Just read a new case study of women’s empowerment in Colombia, part of ODI’s Development Progress series (summary here, full paper here). What’s useful is the level of analysis – a focus on the national rather than global or a project case study enables them to consider the various drivers of change at work. Some excerpts:
Signs of Progress:
- Colombia is home to the longest armed conflict in Latin America. In this context, women have mobilised effectively to influence emerging law on transitional justice mechanisms and to ensure that understanding the gendered experiences of conflict informs policy and law.
- Colombia has more women in relevant decision-making positions than ever before. In 2011, 32% of the cabinet were women, compared with 12% in 1998; in 2014, 19.9% of parliamentarians in the Lower House and 22% in the Senate were women, compared with 11.7% and 6.9% respectively in 1997.
- Girls’ enrolment in secondary and tertiary education outperforms boys’, while women’s participation in the labour market has also seen sustained progress. Women constituted 29.9% of the labour force in 1990; by 2012 this had risen to 42.7%.
- Constitutional reform and political opportunity structures
The 1991 Constitution is especially significant. Key elements of the new constitution included a more competitive and open political system and a new Constitutional Court with extensive judicial review powers, which over the years has acquired legitimacy. It also created an expanded Bill of Rights – grounded on principles of equality and non-discrimination, and with explicit reference to social and economic rights – which has been an important legal platform for gender equality.
- Collective action: women’s social movements
Whereas women’s movements were not visible in the political process of negotiation leading up to the 1991 Constitution, there has since been a marked change in their ability to navigate the political and institutional environment to good effect, resulting in concrete advances in law and policy across a range of gender issues.
- International factors
International support for women’s organisations has been fundamental in ensuring their survival and capacity to mobilise; support to various entities that have given voice to the needs and rights of victims – including women – such as the Centre of Historical Memory, the Victims Unit, the Public Prosecution Office and the judicial branch. Donor agencies have played an important role in ‘accompanying’, facilitating or brokering relations between different actors where the risks associated with women’s activism are high and considerable distrust exists between different stakeholders. This has especially contributed to giving protection to women’s organisations in the context of conflict, and especially at the sub-national level. The third relevant factor is the role of international human rights bodies and Colombia’s commitments to international human rights conventions.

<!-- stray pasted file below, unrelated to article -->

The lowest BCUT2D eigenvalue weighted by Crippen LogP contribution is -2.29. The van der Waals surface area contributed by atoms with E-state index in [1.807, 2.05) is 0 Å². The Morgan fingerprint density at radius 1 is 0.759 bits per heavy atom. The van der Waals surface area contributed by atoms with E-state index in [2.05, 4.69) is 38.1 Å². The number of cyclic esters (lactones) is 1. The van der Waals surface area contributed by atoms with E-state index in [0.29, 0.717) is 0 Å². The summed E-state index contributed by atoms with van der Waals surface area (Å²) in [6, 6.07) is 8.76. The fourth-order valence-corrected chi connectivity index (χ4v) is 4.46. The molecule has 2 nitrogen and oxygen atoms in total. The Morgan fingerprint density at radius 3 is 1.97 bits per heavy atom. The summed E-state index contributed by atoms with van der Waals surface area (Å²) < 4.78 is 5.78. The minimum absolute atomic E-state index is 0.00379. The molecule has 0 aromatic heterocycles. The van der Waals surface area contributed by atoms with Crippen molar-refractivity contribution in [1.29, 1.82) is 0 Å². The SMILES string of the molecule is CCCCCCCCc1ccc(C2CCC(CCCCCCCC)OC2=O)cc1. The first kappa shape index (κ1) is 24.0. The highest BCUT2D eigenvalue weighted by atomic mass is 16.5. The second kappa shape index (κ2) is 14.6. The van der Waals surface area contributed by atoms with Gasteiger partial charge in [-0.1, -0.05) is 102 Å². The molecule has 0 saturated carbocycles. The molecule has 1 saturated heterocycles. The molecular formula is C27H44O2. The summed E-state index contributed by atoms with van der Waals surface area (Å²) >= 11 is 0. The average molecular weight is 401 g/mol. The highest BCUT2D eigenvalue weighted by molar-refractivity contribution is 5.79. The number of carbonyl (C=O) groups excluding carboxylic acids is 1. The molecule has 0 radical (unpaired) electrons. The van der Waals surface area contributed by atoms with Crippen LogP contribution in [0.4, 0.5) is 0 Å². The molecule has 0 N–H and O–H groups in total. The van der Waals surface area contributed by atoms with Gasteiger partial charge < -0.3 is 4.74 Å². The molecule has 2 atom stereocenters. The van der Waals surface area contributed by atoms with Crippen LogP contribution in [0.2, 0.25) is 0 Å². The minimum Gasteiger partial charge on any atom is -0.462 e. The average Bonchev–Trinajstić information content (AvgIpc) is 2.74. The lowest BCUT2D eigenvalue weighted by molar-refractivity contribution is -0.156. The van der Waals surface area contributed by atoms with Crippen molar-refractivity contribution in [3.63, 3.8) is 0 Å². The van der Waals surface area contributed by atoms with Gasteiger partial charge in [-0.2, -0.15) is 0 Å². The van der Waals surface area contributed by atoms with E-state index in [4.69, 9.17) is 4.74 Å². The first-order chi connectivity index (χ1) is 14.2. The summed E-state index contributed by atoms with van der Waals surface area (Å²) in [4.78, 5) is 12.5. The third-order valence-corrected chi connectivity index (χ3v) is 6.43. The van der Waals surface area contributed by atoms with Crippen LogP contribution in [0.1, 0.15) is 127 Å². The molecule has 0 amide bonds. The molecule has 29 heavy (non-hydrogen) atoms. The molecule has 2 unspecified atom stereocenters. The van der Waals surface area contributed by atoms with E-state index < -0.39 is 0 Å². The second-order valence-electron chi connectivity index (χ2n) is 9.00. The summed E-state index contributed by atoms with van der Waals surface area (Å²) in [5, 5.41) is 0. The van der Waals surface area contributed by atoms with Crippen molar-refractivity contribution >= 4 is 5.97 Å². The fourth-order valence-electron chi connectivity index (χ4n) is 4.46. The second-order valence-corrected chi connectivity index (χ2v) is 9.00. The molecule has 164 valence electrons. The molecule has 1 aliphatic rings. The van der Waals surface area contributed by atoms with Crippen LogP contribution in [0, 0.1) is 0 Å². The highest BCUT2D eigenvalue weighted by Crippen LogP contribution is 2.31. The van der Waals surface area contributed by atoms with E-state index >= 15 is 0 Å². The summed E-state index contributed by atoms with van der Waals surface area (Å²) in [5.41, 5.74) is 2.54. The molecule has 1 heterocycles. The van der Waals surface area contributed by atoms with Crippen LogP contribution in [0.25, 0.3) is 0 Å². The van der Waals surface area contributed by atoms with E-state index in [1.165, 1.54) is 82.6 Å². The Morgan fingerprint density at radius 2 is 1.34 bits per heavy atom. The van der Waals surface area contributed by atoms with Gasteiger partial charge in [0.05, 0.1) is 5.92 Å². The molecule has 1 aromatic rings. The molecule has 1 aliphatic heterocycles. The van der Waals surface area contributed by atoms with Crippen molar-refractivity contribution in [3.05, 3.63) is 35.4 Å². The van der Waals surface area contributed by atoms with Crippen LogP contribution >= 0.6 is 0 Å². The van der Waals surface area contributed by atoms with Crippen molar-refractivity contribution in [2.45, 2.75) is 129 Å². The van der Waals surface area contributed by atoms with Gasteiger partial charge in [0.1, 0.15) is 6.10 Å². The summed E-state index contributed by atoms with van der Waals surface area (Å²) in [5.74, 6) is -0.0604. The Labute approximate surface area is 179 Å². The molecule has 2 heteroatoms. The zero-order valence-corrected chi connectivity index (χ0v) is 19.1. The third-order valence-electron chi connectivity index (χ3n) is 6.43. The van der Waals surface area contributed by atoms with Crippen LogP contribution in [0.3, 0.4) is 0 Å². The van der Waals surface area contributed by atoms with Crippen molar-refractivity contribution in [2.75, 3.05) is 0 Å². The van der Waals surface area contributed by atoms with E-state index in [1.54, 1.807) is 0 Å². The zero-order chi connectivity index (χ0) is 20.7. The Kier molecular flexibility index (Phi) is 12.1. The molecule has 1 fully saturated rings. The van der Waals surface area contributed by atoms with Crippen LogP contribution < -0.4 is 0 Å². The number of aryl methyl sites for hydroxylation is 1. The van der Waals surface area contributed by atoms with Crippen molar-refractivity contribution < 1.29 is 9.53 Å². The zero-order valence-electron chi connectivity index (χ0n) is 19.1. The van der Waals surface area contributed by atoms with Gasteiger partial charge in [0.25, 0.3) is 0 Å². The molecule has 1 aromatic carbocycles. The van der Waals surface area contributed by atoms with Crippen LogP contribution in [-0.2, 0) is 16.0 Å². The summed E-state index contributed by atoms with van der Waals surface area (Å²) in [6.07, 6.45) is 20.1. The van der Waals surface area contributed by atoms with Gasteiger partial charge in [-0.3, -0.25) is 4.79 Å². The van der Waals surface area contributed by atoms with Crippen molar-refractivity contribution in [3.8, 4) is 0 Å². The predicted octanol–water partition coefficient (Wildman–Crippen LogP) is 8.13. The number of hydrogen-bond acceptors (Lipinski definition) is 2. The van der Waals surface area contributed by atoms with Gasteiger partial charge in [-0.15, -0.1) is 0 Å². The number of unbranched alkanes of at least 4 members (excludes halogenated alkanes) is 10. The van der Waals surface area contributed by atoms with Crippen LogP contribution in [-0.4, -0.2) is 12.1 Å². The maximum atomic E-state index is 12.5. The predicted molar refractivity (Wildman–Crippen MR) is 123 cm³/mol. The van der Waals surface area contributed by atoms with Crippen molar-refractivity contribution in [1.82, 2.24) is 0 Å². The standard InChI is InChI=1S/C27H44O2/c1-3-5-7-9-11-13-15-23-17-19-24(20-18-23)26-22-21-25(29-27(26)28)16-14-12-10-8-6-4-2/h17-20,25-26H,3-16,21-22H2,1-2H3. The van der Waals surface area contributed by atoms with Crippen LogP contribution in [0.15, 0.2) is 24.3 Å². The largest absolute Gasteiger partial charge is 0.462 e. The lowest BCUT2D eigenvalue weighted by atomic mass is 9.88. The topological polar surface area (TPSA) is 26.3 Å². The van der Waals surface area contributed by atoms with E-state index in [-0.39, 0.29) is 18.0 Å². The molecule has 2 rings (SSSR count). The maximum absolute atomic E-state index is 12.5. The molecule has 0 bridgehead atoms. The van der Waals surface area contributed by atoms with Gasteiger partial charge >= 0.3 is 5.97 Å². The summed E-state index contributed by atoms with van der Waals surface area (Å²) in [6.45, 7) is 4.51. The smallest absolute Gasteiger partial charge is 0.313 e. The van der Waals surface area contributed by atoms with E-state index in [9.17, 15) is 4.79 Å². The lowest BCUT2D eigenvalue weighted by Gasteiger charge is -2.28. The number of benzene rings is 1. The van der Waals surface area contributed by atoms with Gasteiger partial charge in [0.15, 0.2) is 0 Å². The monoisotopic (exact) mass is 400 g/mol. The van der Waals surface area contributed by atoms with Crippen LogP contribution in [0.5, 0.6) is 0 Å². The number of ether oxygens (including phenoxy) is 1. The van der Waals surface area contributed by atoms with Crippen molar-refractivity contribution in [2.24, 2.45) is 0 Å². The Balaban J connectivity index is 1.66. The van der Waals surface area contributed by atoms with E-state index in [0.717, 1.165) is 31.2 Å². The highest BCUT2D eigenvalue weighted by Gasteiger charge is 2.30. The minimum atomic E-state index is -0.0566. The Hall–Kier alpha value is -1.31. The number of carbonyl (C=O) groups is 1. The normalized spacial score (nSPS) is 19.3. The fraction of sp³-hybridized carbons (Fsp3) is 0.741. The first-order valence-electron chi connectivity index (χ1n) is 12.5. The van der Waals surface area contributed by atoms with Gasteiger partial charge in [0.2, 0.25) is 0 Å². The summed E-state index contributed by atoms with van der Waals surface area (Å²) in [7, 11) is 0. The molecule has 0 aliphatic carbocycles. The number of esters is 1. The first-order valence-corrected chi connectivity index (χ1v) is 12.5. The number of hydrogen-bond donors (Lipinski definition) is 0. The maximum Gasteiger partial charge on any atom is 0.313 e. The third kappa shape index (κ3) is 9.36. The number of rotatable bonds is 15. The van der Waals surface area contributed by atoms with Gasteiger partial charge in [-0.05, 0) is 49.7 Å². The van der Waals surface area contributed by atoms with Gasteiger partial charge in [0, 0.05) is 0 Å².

- Gains in gender equality: longstanding social and economic indicators of progress
Overall, there have been sustained improvements in gender equality related to education, economic and health indicators.
It’s not all hunky dory, of course, and the report highlights some important challenges to women’s empowerment: the peace process is fragile, many of the root causes of conflict such as land, inequality and exclusion are unresolved; political, generational and class divisions weaken the women’s movement and entrenched gender bias persists in politics and elsewhere, the rule of law remains weak, especially in rural areas.
The report concludes:
Progress has also been uneven. For the most part, it is well-educated and urban women who have been able to benefit most from the gains made, while women in rural areas, who are often poor and illiterate, continue to lag behind and are also much more exposed to the risks of gender-based violence, discrimination and displacement.
What I like about the report is the way it acknowledges the multiple drivers of change and how they interact – national politics, global processes and the multilateral system, grassroots organization, long term economic structures, and that it’s grown up enough to say ‘thinks have got better, but there’s still a lot of bad stuff going on’ in a field that too often demands that you decide whether your cup is half full or half empty. My only criticism is that, in the summary at least (what you expect me to read the whole thing?!) there is little attention to the dynamics of change – the critical junctures, other than the new constitution, and I didn’t see much reference to the role (positive or negative) of unusual suspects, (eg faith groups, private sector, academics, media) whether as allies of the women’s movement or separately.
I haven’t had time to review all the Development Progress studies, so if there are any particularly good ones, please let me know.